On Feb 7, 2008, at 2:06 PM, Avril Styrman wrote:
> PH:
>>> Ah, I see, well, you are clearly more interested in ideology than
>>> mathematics or knowledge engineering, and that is not something that
>>> ought to be debated in this forum. (01)
Actually I wrote that. You should keep your attributions straight. (02)
> I am not interested in the ideology in itself, but only how the
> ideology should affect mathematics and all science for that matter. (03)
The "ideology" in question would makes natural science impossible.
Notably, strict finitism, even coherently argued, does not permit
enough real analysis (which involves not only the infinite, but the
uncountably infinite) to do physics. (04)
> It is currently a minor ideology, but will be (hopefully soon) also
> the general mathematical ideology. (05)
It will never be, largely because it is viewed almost universally
among actual mathematicians as, at worst, a delusion, and at best a
novelty, a curiousity, like developing an internally consistent
defense of a flat earth. (06)
> It is not just an ideology like some religion. It is evident that
> everything paradoxical should be pruned off from logic. (07)
Indeed. And if you could show one single paradox in contemporary
mathematics you might be on to something. Note this does not mean
producing an informal argument involving undefined terms with unstated
premises. It means taking the *axioms* of any branch of mathematics
 let's say ZF set theory plus Choice, since preZF set theory was a
fairly rich source of genuine paradox  and *demonstrating* a
contradiction, that is, producing from those axioms a deduction of A
and notA, for some proposition A. (Note if you can do this, you've
probably got a Fields Medal coming.) Until you can do that, any
claims to the effect that classical, infinitary mathematics is
paradoxical is on the same logical footing as, say, Scientology. (08)
> PH:
>> BTW, you make one logical error in an earlier post. An infinite
>> series of finite things can grow indefinitely without any one of
>> them actually becoming infinite. This is true even with a strict
>> finitist understanding of "infinite".
>
> What you call a 'logical error' is that I do not accept Cantor's
> subjective interpretation of induction. The whole transfinitism is
> built on the Cantorist complete induction. It is a pure invention: (09)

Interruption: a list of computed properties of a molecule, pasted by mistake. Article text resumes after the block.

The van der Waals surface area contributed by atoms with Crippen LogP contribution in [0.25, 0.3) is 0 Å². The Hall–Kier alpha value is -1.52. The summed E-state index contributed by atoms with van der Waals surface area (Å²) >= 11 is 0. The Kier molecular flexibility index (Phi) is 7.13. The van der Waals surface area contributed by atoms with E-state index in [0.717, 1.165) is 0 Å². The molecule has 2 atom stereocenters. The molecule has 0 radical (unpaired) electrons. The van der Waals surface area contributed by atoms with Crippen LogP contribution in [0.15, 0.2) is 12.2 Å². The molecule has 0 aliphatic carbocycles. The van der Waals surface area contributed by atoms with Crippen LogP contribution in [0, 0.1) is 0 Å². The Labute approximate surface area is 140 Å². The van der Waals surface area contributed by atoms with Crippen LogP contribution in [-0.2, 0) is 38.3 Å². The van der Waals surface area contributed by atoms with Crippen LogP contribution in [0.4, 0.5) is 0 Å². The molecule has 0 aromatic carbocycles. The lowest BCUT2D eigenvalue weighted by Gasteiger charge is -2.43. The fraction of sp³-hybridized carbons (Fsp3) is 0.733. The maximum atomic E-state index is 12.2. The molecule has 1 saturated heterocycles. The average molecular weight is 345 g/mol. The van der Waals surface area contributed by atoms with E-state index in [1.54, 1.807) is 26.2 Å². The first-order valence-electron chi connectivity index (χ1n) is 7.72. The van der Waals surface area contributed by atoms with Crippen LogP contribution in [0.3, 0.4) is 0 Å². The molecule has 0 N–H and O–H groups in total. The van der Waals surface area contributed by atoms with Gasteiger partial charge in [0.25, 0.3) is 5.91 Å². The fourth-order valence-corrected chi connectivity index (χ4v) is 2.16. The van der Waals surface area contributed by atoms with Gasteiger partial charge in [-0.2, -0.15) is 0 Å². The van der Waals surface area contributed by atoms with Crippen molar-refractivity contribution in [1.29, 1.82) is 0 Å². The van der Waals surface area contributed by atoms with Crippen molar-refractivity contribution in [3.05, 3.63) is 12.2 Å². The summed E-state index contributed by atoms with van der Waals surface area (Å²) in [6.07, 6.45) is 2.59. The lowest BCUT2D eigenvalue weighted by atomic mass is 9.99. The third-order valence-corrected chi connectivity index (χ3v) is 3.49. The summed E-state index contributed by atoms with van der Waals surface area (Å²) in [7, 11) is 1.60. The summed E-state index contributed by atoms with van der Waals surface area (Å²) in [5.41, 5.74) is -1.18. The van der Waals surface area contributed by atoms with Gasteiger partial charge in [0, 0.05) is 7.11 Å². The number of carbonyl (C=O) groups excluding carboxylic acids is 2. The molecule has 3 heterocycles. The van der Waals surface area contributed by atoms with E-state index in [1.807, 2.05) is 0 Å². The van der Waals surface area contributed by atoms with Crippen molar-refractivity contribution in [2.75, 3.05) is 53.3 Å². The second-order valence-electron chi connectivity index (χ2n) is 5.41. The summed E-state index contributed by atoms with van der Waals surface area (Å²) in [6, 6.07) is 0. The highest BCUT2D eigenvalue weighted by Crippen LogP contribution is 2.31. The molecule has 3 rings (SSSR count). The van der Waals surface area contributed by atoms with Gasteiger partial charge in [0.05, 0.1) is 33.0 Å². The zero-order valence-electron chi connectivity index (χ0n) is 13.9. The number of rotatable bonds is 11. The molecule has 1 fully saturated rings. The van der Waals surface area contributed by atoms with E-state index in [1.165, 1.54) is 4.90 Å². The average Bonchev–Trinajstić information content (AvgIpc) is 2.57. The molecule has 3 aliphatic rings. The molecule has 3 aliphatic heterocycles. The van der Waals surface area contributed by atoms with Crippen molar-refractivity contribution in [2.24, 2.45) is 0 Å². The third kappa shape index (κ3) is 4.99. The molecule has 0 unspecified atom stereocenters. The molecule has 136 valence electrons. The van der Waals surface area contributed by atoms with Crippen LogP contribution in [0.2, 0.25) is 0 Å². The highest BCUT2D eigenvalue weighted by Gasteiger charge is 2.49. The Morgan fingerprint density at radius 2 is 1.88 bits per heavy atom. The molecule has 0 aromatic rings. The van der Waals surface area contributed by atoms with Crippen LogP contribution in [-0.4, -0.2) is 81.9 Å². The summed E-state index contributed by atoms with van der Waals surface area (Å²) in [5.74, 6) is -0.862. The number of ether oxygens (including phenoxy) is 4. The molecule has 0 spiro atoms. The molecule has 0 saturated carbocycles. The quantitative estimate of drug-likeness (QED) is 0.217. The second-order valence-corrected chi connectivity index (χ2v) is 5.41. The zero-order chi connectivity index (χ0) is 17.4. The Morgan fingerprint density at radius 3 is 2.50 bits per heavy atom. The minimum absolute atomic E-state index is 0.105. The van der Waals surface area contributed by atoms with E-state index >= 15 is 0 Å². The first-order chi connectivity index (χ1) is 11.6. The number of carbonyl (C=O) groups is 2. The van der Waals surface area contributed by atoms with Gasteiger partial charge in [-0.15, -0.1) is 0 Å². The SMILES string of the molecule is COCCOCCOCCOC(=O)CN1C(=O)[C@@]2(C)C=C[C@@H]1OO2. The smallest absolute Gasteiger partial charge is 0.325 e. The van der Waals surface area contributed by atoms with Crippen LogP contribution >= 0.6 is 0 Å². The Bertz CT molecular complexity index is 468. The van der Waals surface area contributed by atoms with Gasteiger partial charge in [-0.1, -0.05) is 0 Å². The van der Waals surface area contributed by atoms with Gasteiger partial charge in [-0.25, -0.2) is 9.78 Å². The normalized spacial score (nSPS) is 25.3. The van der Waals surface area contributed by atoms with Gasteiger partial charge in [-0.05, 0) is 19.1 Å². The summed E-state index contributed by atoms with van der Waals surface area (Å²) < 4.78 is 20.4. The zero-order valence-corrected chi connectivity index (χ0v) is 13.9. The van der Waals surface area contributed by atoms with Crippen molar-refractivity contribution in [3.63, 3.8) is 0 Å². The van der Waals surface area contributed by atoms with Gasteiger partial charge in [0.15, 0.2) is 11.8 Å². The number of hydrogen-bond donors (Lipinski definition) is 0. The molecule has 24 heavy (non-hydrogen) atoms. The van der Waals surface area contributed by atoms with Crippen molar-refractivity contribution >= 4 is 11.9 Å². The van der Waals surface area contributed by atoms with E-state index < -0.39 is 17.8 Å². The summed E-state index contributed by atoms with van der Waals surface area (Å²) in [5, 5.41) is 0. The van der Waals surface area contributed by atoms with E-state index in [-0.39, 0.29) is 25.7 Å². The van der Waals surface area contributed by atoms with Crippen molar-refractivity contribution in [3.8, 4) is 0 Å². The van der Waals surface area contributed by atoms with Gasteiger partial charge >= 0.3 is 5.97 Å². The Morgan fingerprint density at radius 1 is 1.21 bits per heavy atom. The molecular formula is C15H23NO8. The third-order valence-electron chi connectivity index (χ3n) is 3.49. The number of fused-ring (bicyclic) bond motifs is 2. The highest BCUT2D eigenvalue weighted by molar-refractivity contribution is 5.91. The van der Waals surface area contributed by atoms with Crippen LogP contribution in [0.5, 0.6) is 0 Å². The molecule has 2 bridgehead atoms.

Yeah, like a (more or less) spherical Earth. (010)
> I have always said you can’t speak of all numbers, because there’s
> no such thing as ’all numbers’. But that’s only the expression of a
> feeling. Strictly, one should say, . . . ”In arithmetic we never are
> talking about all numbers, and if someone nevertheless does speak in
> that way, then he so to speak invents something  nonsensical  to
> supplement the arithmetical facts.” (Anything invented as a
> supplement to logic must of course be nonsense).
> Ludwig Wittgenstein: Philosophical Remarks XII.129
>
> Do you disagree with Wittgenstein? I don't consider all his stuff
> good, but his critique against transfinitism is enjoyable. (011)
Except W. never actually provides any critique in the sense of a
coherent, logically precise argument. Just a rambling series of
pictures, metaphors, and loose assertions like the one above. This is
the inevitable currency of the mathematical skeptic. (012)
> Having a set {1,2,3, ..., n}, its order type is n (013)
That is an unordered set. It has no order type. (014)
> and its cardinality is n. The same goes for the greatest member of
> the set, if we think in terms of the frontrunner. The set always
> has as big a member as is its cardinality. If the set has infinitely
> many members, there should be infinitely big members too. (015)
Good grief. It's worse than I thought. We have here the locus
classicus of all antiinfinitary crackpottery. It is actually pretty
challenging to try to figure out exactly what mental quirk it is that
leads some people to deny there are infinite sets of natural numbers
on the grounds that, if there were, there would have to be an infinite
natural number. It is, truly, just the strangest thing. I mean, what
can one say in response? Imagine if someone argued that, because the
cries of small children in pain gave him pleasure, it was morally
permissible for him to poke small children with a sharp stick. What
could you say in response? Anyone proffering the argument would
obviously be confused (to say the least) about the concept of moral
permissibility. But if you were to try to point out, e.g., that
finding something pleasurable does not entail that it is morally
permissible, the reply would simply be that it obviously does. Trying
to clarify the relevant moral concepts to him would simply, in his
eyes, confirm his belief that it is you who is confused. I'm afraid
that those who find the inference from "S is infinite" to "S has an
infinite member" compelling are just as confused about relatively
simply mathematical concepts, and that both arguing with them and
trying to unconfuse them is just as fruitless. (016)
> I really appreciate all the comments... (017)
Well, up til now, I suspect. ;) (018)
> ...so please continue. (019)
Or not. No more on this from me, for the reasons just noted. (020)
chris (021)
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